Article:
While it may feel as though the brick-and-mortar store era is coming to an end, there is a shining light for at least one physical retail channel. Dollar stores are now the fastest-growing type of retail store in the country. A consumer insight report by Nielsen shows that this segment of the market grew over 9 percent in 2015.
Surprisingly well-heeled demographic
The typical dollar store customer has changed over the past decade. Low-income families are no longer the main client base. In fact, those who make less than $30K a year are not responsible for the recent success of these retailers. More-affluent customers who earn $70K a year or more are making the largest impact in the dollar store sector and comprise over 22 percent of the customer base, Rick Dreiling of Dollar General told The New York Times.
Competition with grocery stores
Nielsen’s most recent global retail report suggests that more than two-thirds of Americans “enjoy the time spent finding bargains.” Dollar stores have capitalized on this by responding to the customer’s desire for a one-stop shop and increasing their refrigerated and frozen food sections. In fact, Dollar Tree indicated the addition of coolers and freezers to 665 of its stores was a highlight of the 2015 fiscal year. And this change seems to be paying off with America’s most influential generation. The National Retail Federation reports that 38 percent of millennial shoppers buy their groceries at dollar stores.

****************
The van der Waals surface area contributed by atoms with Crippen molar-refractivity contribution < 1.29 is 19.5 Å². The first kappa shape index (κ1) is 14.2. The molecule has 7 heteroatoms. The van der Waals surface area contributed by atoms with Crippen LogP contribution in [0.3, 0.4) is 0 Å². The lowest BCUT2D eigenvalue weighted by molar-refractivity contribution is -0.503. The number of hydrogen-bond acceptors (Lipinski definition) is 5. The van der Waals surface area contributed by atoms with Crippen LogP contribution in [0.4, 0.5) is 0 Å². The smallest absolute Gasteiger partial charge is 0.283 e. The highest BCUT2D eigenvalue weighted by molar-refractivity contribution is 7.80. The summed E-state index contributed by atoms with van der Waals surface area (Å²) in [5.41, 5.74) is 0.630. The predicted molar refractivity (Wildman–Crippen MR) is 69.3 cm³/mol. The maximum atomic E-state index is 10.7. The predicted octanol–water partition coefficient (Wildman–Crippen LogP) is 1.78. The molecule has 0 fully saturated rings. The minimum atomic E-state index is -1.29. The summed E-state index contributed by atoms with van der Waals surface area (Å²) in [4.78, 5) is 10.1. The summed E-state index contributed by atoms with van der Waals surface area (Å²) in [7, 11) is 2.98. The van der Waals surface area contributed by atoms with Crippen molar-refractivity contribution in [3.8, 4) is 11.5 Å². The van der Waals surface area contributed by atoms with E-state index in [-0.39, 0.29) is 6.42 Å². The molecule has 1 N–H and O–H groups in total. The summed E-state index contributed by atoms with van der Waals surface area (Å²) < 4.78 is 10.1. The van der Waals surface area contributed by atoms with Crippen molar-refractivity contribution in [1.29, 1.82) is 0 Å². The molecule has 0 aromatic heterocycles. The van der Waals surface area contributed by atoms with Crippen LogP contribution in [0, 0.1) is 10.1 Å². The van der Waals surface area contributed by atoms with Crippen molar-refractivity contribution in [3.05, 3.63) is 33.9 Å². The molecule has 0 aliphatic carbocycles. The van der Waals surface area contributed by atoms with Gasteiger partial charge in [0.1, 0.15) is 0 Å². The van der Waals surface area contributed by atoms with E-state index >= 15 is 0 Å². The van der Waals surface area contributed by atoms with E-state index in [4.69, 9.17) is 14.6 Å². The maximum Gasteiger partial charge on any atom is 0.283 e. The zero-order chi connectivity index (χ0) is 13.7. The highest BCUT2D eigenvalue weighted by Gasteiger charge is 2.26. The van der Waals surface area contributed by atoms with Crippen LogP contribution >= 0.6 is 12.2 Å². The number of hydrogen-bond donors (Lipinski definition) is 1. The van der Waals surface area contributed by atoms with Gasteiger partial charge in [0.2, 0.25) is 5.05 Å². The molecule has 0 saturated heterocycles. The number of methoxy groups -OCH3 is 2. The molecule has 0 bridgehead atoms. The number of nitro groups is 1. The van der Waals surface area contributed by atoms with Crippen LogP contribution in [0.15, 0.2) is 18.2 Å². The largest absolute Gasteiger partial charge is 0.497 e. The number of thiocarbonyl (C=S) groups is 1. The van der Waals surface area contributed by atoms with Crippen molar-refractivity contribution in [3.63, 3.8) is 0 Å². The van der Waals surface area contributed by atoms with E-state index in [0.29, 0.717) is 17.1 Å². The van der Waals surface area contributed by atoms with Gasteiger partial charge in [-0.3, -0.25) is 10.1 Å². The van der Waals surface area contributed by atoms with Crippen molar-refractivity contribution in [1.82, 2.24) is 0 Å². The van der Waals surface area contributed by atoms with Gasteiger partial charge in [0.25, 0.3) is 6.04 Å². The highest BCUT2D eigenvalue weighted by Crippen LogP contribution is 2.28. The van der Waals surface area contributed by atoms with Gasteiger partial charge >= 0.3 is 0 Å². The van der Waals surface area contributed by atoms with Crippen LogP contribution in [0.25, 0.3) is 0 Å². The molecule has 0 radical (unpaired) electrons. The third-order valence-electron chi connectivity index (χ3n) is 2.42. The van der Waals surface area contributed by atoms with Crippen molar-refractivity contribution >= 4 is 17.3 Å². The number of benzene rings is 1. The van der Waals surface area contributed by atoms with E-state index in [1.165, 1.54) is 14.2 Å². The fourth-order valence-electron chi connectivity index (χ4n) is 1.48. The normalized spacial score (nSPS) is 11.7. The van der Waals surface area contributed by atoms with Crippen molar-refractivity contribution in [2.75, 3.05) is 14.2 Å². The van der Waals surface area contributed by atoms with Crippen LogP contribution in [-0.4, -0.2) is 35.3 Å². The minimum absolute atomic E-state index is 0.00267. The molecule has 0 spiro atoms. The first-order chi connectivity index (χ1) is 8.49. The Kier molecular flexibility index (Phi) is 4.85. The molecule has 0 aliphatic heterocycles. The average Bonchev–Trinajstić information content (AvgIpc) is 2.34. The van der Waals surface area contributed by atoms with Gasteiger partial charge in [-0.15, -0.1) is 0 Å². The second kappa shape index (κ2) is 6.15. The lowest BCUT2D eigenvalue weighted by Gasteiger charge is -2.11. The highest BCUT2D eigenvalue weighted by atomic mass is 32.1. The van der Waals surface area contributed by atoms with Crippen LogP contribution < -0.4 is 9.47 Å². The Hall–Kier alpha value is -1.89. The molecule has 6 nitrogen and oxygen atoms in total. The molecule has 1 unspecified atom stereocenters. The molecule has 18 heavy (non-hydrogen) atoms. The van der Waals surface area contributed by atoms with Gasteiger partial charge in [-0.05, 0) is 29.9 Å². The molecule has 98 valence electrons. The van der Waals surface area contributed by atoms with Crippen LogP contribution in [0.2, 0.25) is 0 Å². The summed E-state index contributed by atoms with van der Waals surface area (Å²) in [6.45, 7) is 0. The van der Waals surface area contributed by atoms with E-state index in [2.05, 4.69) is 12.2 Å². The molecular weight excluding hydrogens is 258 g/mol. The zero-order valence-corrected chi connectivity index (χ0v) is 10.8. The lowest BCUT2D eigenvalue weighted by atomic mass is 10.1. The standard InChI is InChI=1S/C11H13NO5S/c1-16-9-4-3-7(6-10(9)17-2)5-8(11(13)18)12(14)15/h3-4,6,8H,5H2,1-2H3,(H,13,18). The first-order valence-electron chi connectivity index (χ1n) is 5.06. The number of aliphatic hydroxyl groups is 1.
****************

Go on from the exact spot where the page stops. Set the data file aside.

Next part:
Widespread industry impact
The increased popularity of dollar store brands has allowed the chains to undergo rapid expansion. Dollar Tree, for example, acquired Family Dollar in 2015, adding nearly 9,000 stores, increasing their annual net sales by 80.2 percent.
Mass market retailers, such as Target, are responding to the popularity of dollar stores by imitating the format on a small scale within their stores. Some retailers are also responding by launching their own private-label brands. Nielsen reports that 70 percent of households agree that these store-brand products are a good alternative to the more expensive name-brand options. And retailers have seen a nice payoff from this investment: Store brands have increased their share of store sales by 1 percent in the last four years.
• Ask dollar store owners what they feel has changed about the business over time. Find out if there is a new demographic shopping in their stores, if different merchandise is selling, and if their corporate messages seem to have changed.
• If a new dollar store has opened in your area, find out what factors impacted the company’s decision to locate there.
• Ask around to see how shopper attitudes toward dollar stores vary generationally and which type of customer in your area is most likely to shop at a dollar store.